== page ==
Environment and Geography
Isaac Mugume from Makerere University, has received funding to work on the project "Tailoring Climate Services for improved Agricultural Production" (LOCATE). The project will make climate services, especially seasonal weather prediction more relevant to agriculture via the Uganda National Meteorological Authority.
Masters student Valentina Giombini had findings from her research on the social value of green spaces in Windhoek, Namimbia, published in the Oct 2019 ACDI Newsletter. http://www.acdi.uct.ac.za/news/what-potential-riverbeds-arid-post-apartheid-city-adapting-climate-change
Development Corridor Partnership
Rob Marchant and Jessica Thorn talk about the work they are doing within the Development Corridor Partnership https://drive.google.com/file/d/1bXtsqdlOAha32Dx6WpkbJYZJ2AKx2CoU/view?usp=sharing_eil&ts=5db15e87
Participatory Scenario Planning
The Development Corridors Partnership has a new link to their website showing their work across E. Africa. https://developmentcorridors.org/project/participatory-scenario-planning/
Next Einstein Forum Fellowship
Congratulations go to Jessica Thorn, who has been selected for the Next Einstein Forum Fellowship through the African Women In Climate Change Science. NEF Fellowship Thorn (PDF , 119kb)
Under support from the EU and National Geographic, Aida Cuní-Sanchez has been setting up plots in the Congo rainforest, coring lakes and interviewing different communities about their use of the forest resources and current challenges they are experiencing regarding climate and land use changes.
Climate Change Priority Setting Consultative Meeting, Ghana
Jessica Thorn attended the above meeting, hosted at the University of Ghana, with the African Academy Of Sciences and the Bill and Melinda Gates Foundation. They explored opportunities for African scientists and policy communities to work more effectively to address the challenhges climate change poses to the continent.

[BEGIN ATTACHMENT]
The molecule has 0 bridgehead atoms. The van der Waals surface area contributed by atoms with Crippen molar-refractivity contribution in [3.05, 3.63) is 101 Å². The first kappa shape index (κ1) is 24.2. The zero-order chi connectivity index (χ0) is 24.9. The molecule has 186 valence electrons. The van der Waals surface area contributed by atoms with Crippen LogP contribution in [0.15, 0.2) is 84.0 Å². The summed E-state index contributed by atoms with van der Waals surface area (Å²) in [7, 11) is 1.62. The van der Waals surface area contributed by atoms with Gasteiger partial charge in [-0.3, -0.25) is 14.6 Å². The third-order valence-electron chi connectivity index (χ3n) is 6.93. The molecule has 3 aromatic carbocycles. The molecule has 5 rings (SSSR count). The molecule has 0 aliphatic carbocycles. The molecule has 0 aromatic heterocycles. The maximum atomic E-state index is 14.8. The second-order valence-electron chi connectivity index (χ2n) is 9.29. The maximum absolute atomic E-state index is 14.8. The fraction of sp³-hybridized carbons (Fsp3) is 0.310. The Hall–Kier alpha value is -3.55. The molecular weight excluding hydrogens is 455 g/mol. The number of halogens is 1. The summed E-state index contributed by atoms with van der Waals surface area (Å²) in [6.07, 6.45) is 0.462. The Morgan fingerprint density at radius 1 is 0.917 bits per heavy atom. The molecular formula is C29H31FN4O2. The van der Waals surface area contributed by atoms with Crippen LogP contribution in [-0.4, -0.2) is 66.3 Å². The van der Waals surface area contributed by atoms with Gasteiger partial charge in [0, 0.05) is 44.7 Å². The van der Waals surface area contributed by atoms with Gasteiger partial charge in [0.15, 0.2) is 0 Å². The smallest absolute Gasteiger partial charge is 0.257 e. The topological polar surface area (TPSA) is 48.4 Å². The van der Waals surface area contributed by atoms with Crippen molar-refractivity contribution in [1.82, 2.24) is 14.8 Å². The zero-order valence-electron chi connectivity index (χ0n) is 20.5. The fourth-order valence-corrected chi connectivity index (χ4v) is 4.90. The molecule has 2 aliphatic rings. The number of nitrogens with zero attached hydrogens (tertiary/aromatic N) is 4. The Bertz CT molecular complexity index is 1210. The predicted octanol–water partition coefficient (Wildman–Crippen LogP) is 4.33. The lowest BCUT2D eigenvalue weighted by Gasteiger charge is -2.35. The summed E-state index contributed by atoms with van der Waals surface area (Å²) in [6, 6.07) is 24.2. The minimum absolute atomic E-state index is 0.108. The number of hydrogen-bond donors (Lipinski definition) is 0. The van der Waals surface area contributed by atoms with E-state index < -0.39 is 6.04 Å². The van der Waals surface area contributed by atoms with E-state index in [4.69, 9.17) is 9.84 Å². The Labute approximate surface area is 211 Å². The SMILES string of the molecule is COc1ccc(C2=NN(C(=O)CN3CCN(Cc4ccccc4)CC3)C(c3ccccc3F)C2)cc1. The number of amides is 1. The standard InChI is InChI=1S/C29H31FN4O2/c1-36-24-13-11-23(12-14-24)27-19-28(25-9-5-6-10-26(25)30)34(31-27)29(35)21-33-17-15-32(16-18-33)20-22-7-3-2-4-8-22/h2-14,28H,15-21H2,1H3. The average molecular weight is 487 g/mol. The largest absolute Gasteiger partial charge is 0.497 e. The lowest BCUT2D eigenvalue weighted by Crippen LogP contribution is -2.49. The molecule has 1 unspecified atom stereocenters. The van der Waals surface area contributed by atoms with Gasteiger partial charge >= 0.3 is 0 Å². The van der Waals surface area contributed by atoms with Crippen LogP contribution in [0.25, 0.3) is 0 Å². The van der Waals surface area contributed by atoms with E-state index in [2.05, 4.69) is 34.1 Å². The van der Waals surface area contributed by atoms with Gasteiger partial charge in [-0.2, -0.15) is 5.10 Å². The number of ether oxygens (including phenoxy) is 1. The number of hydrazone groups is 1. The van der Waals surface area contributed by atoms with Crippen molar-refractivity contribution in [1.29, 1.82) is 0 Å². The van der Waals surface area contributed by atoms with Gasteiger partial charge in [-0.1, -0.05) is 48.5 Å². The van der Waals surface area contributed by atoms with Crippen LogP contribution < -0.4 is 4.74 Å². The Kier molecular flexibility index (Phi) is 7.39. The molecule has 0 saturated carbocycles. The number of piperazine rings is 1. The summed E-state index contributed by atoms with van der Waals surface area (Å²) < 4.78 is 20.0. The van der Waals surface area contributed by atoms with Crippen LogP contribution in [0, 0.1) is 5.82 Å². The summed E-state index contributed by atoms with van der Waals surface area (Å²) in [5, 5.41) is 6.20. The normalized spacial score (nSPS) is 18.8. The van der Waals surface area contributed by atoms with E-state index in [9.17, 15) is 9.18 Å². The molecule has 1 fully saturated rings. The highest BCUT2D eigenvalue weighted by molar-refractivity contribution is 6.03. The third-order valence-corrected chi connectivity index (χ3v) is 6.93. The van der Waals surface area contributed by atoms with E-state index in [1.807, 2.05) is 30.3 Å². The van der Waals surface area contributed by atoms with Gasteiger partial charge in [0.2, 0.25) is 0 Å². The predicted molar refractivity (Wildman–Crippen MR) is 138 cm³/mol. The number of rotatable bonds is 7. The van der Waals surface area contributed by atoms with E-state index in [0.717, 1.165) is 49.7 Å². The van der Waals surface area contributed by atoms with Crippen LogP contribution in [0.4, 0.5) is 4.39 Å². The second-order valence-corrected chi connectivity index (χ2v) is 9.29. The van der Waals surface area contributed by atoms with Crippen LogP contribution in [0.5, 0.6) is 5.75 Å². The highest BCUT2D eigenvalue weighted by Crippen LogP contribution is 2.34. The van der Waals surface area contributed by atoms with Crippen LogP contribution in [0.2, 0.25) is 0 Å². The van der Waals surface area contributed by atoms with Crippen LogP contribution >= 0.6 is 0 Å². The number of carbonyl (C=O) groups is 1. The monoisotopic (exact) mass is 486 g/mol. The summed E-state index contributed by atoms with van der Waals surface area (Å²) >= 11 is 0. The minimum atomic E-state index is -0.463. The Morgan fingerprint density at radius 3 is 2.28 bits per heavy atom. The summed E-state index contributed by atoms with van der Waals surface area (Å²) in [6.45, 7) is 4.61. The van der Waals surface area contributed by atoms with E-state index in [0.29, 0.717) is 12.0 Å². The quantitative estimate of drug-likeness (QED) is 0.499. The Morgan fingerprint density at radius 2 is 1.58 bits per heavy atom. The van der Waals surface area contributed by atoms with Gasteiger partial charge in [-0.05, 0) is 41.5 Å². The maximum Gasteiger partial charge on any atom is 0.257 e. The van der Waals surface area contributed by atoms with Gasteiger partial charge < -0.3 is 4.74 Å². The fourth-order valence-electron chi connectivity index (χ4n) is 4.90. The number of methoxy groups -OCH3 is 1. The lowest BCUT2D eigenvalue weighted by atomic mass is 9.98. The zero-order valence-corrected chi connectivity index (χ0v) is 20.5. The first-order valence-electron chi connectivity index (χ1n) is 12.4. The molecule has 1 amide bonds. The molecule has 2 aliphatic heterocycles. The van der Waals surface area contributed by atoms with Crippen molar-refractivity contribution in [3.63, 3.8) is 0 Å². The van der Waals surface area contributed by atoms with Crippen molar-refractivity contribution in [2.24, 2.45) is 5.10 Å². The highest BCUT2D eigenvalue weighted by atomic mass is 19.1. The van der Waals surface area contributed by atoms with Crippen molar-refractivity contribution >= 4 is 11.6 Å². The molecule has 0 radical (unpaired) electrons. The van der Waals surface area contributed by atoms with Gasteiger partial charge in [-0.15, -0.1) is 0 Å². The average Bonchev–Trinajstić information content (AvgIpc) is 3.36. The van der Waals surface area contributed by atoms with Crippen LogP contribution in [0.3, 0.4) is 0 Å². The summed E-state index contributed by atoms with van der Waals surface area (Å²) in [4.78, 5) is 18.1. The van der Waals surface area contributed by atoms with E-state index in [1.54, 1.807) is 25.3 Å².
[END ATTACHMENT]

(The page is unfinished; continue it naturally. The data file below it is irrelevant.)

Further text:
Beekeepers in the Taita Hills
Rebecca Newman was presenting her work on, Land Use and Climate Interactions with Beekeeper Livelihoods in the Taita Hills, Kenya, at the IALE conference.
Aida Cunì Sanchez is currently in Eastern Congo, working on forest biodiversity and community relationships, funded by the National Geographic.
New issue of Internet Archaeology
New issue on Environmental Archaeology - Theory and Practice: looking Back, Moving Forwards. Reflecting on changes and developments in environmental archaeology.http://intarch.ac.uk/journal/issue53/index.html
Next Einstein Forum interview
Jessica Thorn was interviewed by Next Einstein Forum, illuminating the opportunities and challenges in the conservation of Africa's biodiversity today. https://medium.com/next-einstein-forum/will-africa-take-full-advantage-of-its-biodiversity-2c0314c20650
Documentary now online
The final version of the REAL web documentary "changes" is now online http://webdocs-sciences-sociales.science/real/
Climate change meeting
A meeting facilitated by Jessica Thorn on “Bayesian modelling for climate change, land use change and food security” was held at the Taita Rocks Hotel, in Wundanyi, in collaboration with the University of York, University of Helsinki, Colorado State University and ETH Zurich and the CHIESA and AFERIA research programmes
Jessica Thorn has won a prestigious award from the Africa Academy of Sciences. The project will determine impacts of seasonal variability on water supply in rural areas, assessing water-related infrastructure on ecosystem wellbeing, identifying barriers, and examining future scenarios. The University of York staff development fund will support incorporating water-related ecological infrastructure into the Masters curriculum for "Urban Planning and Design" at the Namibian University Of Science and Technology.
Graham Fox (McGill University), in collaboration with Piranto Mosiary (University of Nairobi) shot and produced the following video. Funded by a grant from National Geographic Society it documents the impact the invasive cactus, Opuntia stricta, is having on Laikipia North. https://www.youtube.com/watch?v=X6z4sc7vEF8
IHOPE family of projects
ARCC is now part of the IHOPE family of projects. http://ihopenet.org.preview.binero.se/adaptation-and-resilience-eastern-africa/
New KITE group member
Welcome to Nicole Chico Ortiz, a new member to the KITE group. Nicole is working on a project entitled, "Abundance and distribution of microplastics in marine sediments". The study will consist in the analysis of these across an intertidal zone and a mangrove in Ghana.
Workshops in Zanzibar
Rebecca Newman has been running participatory workshops in Pemba, Zanzibar to identify the differences in past, present and land use in a 'business as usual,and a sustainable future scenario. It appears the cross cutting issue which to focus on in the multi stakeholder workshops is deforestation as it spans across water, energy and food challenge.
New land use scenario tool